Screening and discussing the documentary Paris 8, the Hip-Hop Uni
This activity followed on from the dynamic set in motion during the first meeting with the young people of the organisations Démozamau (DMZ) and To Have an Impact (ToHAI), in June 2021. The idea was to get the young people of DMZ reflecting on the possibility of setting up hip-hop projects within universities, after witnessing the experience related in the documentary Paris 8, the Hip-Hop Uni. The activity took place on 21 July 2021, at the “Pôle Associatif de la Marbaudais” (PAM – Marbaudais Community Hub). Around ten people affiliated with DMZ were present.
The participants and facilitators of DMZ first exchanged feedback on what each of them had experienced during the first meeting with the young people of ToHAI, then clarified a few points as to the outcome they expected from project OUYE. DMZ then screened the documentary. The film, which was directed by Pascal Tessaud, explains how hip-hop culture managed to gain a foothold in Paris 8 University in the late 1980s and early 1990s. This atypical experience seemed to kindle the participants’ interest.
The DMZ facilitators and participants therefore took some time to exchange views on the content of the documentary, and the connections that could be made with project OUYE. This led to a series of questions such as:
How open is Paris 8 University to hip-hop projects today?
The storyline takes place between the end of the 1980s and the beginning of the 1990s. The world of hip-hop has changed a lot since then. Is an experience such as this still indicative of what could be done today?
The dynamics described in the film rest mostly on one person, i.e. the lecturer, Georges Lapassade. Should the responsibility for a movement be entrusted to someone who is not initially interested in the subject? Who should promote such projects? Activists or researchers?
The participants also abundantly addressed the issues of prejudice, the stigmatisation of hip-hop, cultural appropriation by a certain “intellectual elite”, and what it feels to belong to a cultural movement. Ultimately, even though this experience was interesting in terms of passing down art, political involvement and cultural development, it seems, in retrospect, that we should try to understand what did not work in order to avoid replicating it in the context of a project such as OUYE.
Microadventures to explore the Pyrenees and French Alps
To Have an Impact organised three one-week microadventures to explore the Pyrenees and French Alps. Twenty young people aged 16 to 27 participated, their common characteristic being that none of them had ever had the chance to venture into such spectacular natural spaces, not even into those close to their homes. And yet, some of the young people live not far away from such spaces: Lyon (the Alps), Strasbourg (the Vosges and Jura Mountains), Limoges (the Massif Central), etc.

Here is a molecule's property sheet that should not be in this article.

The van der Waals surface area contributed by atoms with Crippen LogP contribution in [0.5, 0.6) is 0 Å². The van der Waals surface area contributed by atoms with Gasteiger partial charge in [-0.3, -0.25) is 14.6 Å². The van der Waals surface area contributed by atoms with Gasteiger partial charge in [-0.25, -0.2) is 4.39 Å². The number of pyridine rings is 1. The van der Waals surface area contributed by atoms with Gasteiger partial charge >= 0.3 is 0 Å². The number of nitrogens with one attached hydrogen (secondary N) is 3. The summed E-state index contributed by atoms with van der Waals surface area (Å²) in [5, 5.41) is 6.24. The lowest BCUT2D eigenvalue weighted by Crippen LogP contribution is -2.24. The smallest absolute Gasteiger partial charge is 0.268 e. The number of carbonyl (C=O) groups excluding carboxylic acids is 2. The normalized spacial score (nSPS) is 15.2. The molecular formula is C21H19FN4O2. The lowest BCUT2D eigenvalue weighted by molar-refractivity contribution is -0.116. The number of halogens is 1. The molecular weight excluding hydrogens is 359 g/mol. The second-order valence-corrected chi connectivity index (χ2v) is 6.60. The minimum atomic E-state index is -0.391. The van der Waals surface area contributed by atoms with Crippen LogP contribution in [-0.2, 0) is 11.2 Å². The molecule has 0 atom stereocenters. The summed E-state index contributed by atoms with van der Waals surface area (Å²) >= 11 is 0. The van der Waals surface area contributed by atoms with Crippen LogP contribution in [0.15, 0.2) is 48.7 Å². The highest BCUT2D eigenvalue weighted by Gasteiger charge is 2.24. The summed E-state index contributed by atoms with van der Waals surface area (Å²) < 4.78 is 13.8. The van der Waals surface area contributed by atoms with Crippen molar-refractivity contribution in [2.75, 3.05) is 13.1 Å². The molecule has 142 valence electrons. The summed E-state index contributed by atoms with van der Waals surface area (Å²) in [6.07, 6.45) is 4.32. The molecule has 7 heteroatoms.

Microadventures are a concept that ToHAI develops within the organisation and on social media. The idea is to go on an adventure, i.e. to take a break from daily routine on various levels: accommodation, food, means of transportation, etc. These trips are called “micro” adventures because they take place in France (no need to take the plane, which would involve extra costs) and are relatively short (from one night to a week). The microadventures organised during the summer of 2021 thus consisted in one-week alpine treks (above 2000 meters). The goal was to discover breathtaking landscapes, especially as the young people who came along had never seen anything like them. A glacial lake, glaciers, perennial snow, exceptional geological formations, extreme temperatures bordering on 0°C at night, no sources of supply, no toilets, no showers, etc. Sheer adventure, that was what the trip was about.
The activities which took place during the summer of 2021 are part of ToHAI’s contribution to the project Opening Universities for Youth in Europe. Indeed, it was not just about spending time in the mountains. These trips were an opportunity for us to engage in a research dynamic with the young people who came along. For ToHAI’s facilitators, two dimensions needed questioning. First, these microadventures were organised in order to make it conceivable for young people with an immigrant background (for that was their profile) to visit such places, perhaps even to become aware of the existence of such natural spaces in France. Second, the facilitators pushed these young people into acting as investigators in order to help them engage in a research process. They wanted them to search for reasons as to their presence or absence from this environment by themselves. In order to do this – and we shall develop this aspect later on – the facilitators from ToHAI employed several action research methods, using both conventional university tools and methodological experimenting.
Presentation at the Pasteur Hotel, September 2021
The young people gave an oral account of their alpine experience, the first of a kind for them, backed with photographs, and a painting exhibit with works inspired from the microadventure. That is when the research question started appearing in their discussions, as hypotheses based on the observations they had made during the summer. It is probable that the questions and reactions of the more senior members of the audience triggered among the young people an awareness of the topic, which they were starting to claim as their own – no longer a ridiculous and pointless question having emerged from the facilitators’ minds, or their own for that matter, but a society issue full of meaning.